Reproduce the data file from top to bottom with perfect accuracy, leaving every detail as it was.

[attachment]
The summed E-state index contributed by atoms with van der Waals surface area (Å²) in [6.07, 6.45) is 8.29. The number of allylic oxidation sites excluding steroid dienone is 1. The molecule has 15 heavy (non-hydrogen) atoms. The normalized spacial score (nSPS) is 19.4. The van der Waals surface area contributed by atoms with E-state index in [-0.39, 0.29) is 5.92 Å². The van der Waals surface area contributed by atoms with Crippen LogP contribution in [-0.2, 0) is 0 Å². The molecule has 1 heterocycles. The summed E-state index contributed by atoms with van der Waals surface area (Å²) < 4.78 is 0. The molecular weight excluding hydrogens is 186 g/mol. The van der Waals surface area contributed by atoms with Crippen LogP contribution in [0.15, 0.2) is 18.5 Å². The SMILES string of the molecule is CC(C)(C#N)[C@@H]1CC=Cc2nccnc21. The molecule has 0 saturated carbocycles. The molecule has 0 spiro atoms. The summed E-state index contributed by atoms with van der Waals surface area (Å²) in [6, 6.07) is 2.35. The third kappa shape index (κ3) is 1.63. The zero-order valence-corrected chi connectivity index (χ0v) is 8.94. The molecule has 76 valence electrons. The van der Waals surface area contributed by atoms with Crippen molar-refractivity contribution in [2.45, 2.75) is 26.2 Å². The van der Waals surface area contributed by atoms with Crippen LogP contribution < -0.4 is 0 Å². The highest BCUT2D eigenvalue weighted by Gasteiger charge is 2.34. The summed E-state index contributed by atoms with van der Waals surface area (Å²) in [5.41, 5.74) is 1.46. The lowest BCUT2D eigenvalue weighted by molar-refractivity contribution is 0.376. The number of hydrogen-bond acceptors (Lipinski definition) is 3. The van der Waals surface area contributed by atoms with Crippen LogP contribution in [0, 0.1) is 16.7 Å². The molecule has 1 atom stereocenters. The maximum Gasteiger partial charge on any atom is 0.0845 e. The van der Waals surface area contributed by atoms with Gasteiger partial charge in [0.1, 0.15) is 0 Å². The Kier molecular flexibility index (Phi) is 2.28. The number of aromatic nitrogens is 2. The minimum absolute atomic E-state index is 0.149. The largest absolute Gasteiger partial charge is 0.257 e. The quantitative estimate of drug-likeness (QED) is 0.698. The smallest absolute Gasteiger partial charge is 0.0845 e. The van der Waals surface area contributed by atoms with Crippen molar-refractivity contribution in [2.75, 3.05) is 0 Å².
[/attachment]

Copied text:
The summed E-state index contributed by atoms with van der Waals surface area (Å²) in [6.07, 6.45) is 8.29. The number of allylic oxidation sites excluding steroid dienone is 1. The molecule has 15 heavy (non-hydrogen) atoms. The normalized spacial score (nSPS) is 19.4. The van der Waals surface area contributed by atoms with E-state index in [-0.39, 0.29) is 5.92 Å². The van der Waals surface area contributed by atoms with Crippen LogP contribution in [-0.2, 0) is 0 Å². The molecule has 1 heterocycles. The summed E-state index contributed by atoms with van der Waals surface area (Å²) < 4.78 is 0. The molecular weight excluding hydrogens is 186 g/mol. The van der Waals surface area contributed by atoms with Crippen LogP contribution in [0.15, 0.2) is 18.5 Å². The SMILES string of the molecule is CC(C)(C#N)[C@@H]1CC=Cc2nccnc21. The molecule has 0 saturated carbocycles. The molecule has 0 spiro atoms. The summed E-state index contributed by atoms with van der Waals surface area (Å²) in [6, 6.07) is 2.35. The third kappa shape index (κ3) is 1.63. The zero-order valence-corrected chi connectivity index (χ0v) is 8.94. The molecule has 76 valence electrons. The van der Waals surface area contributed by atoms with Crippen molar-refractivity contribution in [2.45, 2.75) is 26.2 Å². The van der Waals surface area contributed by atoms with Crippen LogP contribution < -0.4 is 0 Å². The highest BCUT2D eigenvalue weighted by Gasteiger charge is 2.34. The summed E-state index contributed by atoms with van der Waals surface area (Å²) in [5.41, 5.74) is 1.46. The lowest BCUT2D eigenvalue weighted by molar-refractivity contribution is 0.376. The number of hydrogen-bond acceptors (Lipinski definition) is 3. The van der Waals surface area contributed by atoms with Crippen LogP contribution in [0, 0.1) is 16.7 Å². The molecule has 1 atom stereocenters. The maximum Gasteiger partial charge on any atom is 0.0845 e. The van der Waals surface area contributed by atoms with Gasteiger partial charge in [0.1, 0.15) is 0 Å². The Kier molecular flexibility index (Phi) is 2.28. The number of aromatic nitrogens is 2. The minimum absolute atomic E-state index is 0.149. The largest absolute Gasteiger partial charge is 0.257 e. The quantitative estimate of drug-likeness (QED) is 0.698. The smallest absolute Gasteiger partial charge is 0.0845 e. The van der Waals surface area contributed by atoms with Crippen molar-refractivity contribution in [2.75, 3.05) is 0 Å².